With reference to the editorial The UAE is looking out for it’s workforce (September 6): This is huge. Leaders of the UAE are at the forefront of innovative ways of keeping frameworks global yet central to the UAE.
Muhammad Jamal, Abu Dhabi
This was an interesting read. The new policy for employees is a laudable step and will surely benefit millions of people employed in the UAE. Private sector personnel will be able to accumulate a sizeable sum at the end of their service to a company. A significant step, it shows the leadership's keen interest in taking care of the country's diverse workforce. People who have put in a number of years' service could take a compounded amount back to their home country, which could go such a long way in helping families, funding education, health and quality of life. There are people from more than 190 countries in the UAE who will be happy to remit sizeable amounts back to their home countries. At the time of retirement, they will be financially empowered and hopefully not have to worry about money in their senior years. Kudos to the UAE for taking this step.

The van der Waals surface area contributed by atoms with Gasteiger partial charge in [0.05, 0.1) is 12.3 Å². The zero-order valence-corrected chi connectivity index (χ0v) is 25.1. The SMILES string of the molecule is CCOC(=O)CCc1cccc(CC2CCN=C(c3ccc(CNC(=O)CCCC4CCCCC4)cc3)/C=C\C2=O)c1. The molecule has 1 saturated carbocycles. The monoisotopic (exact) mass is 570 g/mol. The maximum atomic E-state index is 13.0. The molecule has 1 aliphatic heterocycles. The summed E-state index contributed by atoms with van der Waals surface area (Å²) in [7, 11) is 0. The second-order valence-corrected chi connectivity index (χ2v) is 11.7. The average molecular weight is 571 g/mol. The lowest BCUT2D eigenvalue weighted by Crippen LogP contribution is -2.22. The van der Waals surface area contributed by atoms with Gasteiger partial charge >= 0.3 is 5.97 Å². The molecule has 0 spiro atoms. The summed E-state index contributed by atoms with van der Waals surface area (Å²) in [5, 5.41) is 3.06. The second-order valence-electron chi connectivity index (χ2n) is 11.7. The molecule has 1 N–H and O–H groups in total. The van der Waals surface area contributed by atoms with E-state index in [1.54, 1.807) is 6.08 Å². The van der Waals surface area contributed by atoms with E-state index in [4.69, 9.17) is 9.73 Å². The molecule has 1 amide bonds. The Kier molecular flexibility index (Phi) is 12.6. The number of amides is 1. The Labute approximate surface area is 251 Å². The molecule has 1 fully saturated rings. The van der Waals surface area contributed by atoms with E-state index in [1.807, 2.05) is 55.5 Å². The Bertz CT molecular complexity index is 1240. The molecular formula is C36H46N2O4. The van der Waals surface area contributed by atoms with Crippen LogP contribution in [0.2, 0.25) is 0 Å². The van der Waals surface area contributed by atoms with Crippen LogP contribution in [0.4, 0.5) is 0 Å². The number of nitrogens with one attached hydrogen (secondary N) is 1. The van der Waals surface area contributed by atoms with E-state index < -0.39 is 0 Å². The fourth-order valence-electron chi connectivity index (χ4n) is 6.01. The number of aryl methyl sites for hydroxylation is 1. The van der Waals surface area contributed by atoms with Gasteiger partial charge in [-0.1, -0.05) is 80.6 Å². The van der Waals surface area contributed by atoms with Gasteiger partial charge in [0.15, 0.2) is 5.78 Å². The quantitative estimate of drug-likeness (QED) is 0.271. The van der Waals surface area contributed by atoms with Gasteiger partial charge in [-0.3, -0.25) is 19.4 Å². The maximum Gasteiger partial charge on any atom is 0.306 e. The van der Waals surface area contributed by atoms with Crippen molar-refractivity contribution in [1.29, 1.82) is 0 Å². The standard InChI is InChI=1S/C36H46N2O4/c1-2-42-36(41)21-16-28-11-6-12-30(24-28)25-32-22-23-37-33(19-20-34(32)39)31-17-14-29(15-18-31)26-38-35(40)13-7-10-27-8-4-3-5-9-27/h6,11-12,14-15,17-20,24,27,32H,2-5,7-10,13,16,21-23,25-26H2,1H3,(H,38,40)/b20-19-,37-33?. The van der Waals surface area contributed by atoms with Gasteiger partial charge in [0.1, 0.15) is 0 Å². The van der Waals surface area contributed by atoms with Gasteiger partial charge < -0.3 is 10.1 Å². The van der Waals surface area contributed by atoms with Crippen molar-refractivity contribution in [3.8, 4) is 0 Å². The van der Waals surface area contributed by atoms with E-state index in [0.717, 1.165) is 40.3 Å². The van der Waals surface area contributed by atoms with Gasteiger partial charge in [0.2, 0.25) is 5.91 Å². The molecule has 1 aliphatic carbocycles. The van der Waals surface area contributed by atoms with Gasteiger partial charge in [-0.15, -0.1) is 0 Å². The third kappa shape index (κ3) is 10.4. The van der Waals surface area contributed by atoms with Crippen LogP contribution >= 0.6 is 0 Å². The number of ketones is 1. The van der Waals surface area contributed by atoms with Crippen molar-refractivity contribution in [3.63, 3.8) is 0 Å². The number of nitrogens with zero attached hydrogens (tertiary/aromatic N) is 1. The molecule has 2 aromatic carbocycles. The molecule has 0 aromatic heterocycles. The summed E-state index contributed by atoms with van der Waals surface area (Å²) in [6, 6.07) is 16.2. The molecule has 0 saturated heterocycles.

K Ragavan, Bengaluru, India
A slight turn in Ronaldo's fortunes
With reference to Steve Luckings's report Ballon d'Or nominees: Messi, Haaland and Salah make shortlist but no Ronaldo (Sept 7): He's been getting the nomination for 20 years and has won it five times. This is just a reminder that you can’t always be tops.
Maureen Franco, London
Rohingya shouldn't have to endure such cruelty
With reference to Anjana Sankar's report The Undesirables (August 25): This was an in-depth, descriptive report and it revealed some gruesome truths about human beings in the 21st century.
It's tragic that a million Rohingya refugees in Bangladesh are still stateless. The human race has advanced in so many areas such as science and technology, but what about advancing humanity? How can we allow our fellow humans to live in such conditions? And how is it that several global organisations haven't been able stop the violation of human rights and find a way to give Rohingya refugees a dignified life.
The pictures in the article tell us the extent of cruelty that people have gone through, perhaps are still going through, and enlighten readers about the tough lives of ordinary people who need a home.
Ramachandran Nair, Muscat, Oman